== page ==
Commentary The Monitor's View

  • Why students need teacher home visits

    Educational inequality can be reduced if more public schools help teachers better engage with the families of students. Congress must assist by funding its own educational mandate.

  • The global impact of the battle of Fallujah

    Iraq’s retaking of the Islamic State stronghold hints at progress by the country’s majority Shiites in treating the minority Sunni as equal citizens, especially in the treatment of Fallujah’s fleeing Sunnis.

  • Colombia creates peace before ending a war

    To end its long conflict, Colombia’s government and rebel leaders first had to strike agreements on what peace would look like. Only now have they agreed on a cease-fire. It is a novel approach to end other wars.

  • Let mayors rule the world?

    With many democracies polarized in their national politics, the recent elections of reformist and nontraditional mayors reflect a trend toward cities as the best model of governance. The key: Local communities can better build trust. 

  • How real is job insecurity?

    Presidential candidates play to the perception of job insecurity, but new data analysis shows the US has ‘the most secure job market in the past 20 years.’

  • Olympics’ anti-doping leap

    Who was really behind a decision to ban Russian track-and-field athletes from the Summer Games over doping? Clean athletes who want sports to reflect a fair test of transcending human limits.

  • Caring for Islamic State’s victims

    Helping the victims of Islamic State, from the Yazidis to the families in Orlando, is a life-affirming way to counter the militant group’s notion of violence as a path to salvation.

  • An ounce of prevention in Venezuela

    The UN’s new focus on preventive diplomacy is sorely needed in a country facing an acute political crisis, a fallen economy, and too many armed groups that could trigger violence.

June 25, 2016

Photos of the weekend

Members of the NHS Choir entertain themselves in the mud at Worthy Farm in Somerset during the Glastonbury Festival, Britain, Saturday.

More The Monitor's View
  • Wind sweeping down the plain? Use it.

    In Iowa, wind turbines generate nearly one-third of the state’s electricity, the highest proportion in the US.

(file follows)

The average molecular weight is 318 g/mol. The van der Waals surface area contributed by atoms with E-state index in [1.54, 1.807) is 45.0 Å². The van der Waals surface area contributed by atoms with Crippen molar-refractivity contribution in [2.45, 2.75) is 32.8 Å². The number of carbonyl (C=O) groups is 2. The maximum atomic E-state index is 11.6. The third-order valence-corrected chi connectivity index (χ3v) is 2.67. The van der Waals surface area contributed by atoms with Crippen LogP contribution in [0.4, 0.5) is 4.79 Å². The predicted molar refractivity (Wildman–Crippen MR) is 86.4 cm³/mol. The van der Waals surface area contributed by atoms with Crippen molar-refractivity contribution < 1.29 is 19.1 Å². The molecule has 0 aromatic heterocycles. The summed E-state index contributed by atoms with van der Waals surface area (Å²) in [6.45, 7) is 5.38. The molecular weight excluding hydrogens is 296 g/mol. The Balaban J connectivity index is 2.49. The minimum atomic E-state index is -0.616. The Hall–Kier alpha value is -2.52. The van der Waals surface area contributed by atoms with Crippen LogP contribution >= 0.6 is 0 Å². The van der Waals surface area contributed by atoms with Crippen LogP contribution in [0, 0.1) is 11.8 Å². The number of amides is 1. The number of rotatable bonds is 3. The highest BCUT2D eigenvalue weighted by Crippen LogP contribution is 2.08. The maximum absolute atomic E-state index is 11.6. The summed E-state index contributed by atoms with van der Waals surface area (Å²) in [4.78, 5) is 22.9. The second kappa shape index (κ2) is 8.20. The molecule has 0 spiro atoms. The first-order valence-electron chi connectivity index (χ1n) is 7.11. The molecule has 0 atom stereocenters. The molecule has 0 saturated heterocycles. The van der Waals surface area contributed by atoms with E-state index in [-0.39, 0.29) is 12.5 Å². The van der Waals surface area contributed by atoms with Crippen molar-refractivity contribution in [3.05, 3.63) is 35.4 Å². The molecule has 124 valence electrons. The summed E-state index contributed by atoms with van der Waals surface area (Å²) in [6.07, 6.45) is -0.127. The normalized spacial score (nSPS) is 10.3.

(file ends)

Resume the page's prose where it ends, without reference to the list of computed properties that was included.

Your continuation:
• Muhammad Ali: ‘I am America’

    Controversial in the 1960s today Ali's contribution is recognized.

  • The bridges for peace in Asia

    An international court’s ruling is expected to challenge China’s claims to islands far from its shore. The ruling will be an opportunity for Asia to assert rule of law and a code of conduct for the many island disputes.

  • Acts of neighborly diplomacy

    An African court for the first time convicts a former African despot. Latin America tries to mediate in Venezuela. Southeast Asia seeks a code of conduct in its disputed waters. Regions, and their neighborliness, still matter in this globalized era.

  • Europe’s best hope to curb migrants from Africa

    As more Africans take to the sea to reach Europe, the EU ramps up aid to improve governance and prosperity in key African nations. The EU is simply trying to speed up the progress Africa is already making.

  • Taiwan shines a light on a dark past

    A new president starts a truth and reconciliation commission about the island’s past repression with the hope of improving democracy and ties with China.

  • Who should prevent violent extremism?

    More world leaders, weary of military efforts against terrorism, turn to preventing violent extremism. They’re seeking help from private groups and everyday folk in thwarting radicalization of young people.

  • A year after Charleston shooting, an ongoing need of forgiveness

    Prosecutors seek the death penalty for Dylann Roof, even though many families of the victims forgave him – with President Obama praising their amazing grace. 

  • An opening for peace in Afghanistan?

    After a US drone killed the Taliban leader, a new leader emerges whose background suggests he might not oppose peace talks with the Afghan government. All countries involved in possible negotiations must pursue this possibility – especially Pakistan.

  • An Islamist party finds a path between extremes

    The largest party in Tunisia’s parliament, Ennahda, declares that it is now a civil party, leaving its Islamic work behind as democracy takes hold under a new Constitution.


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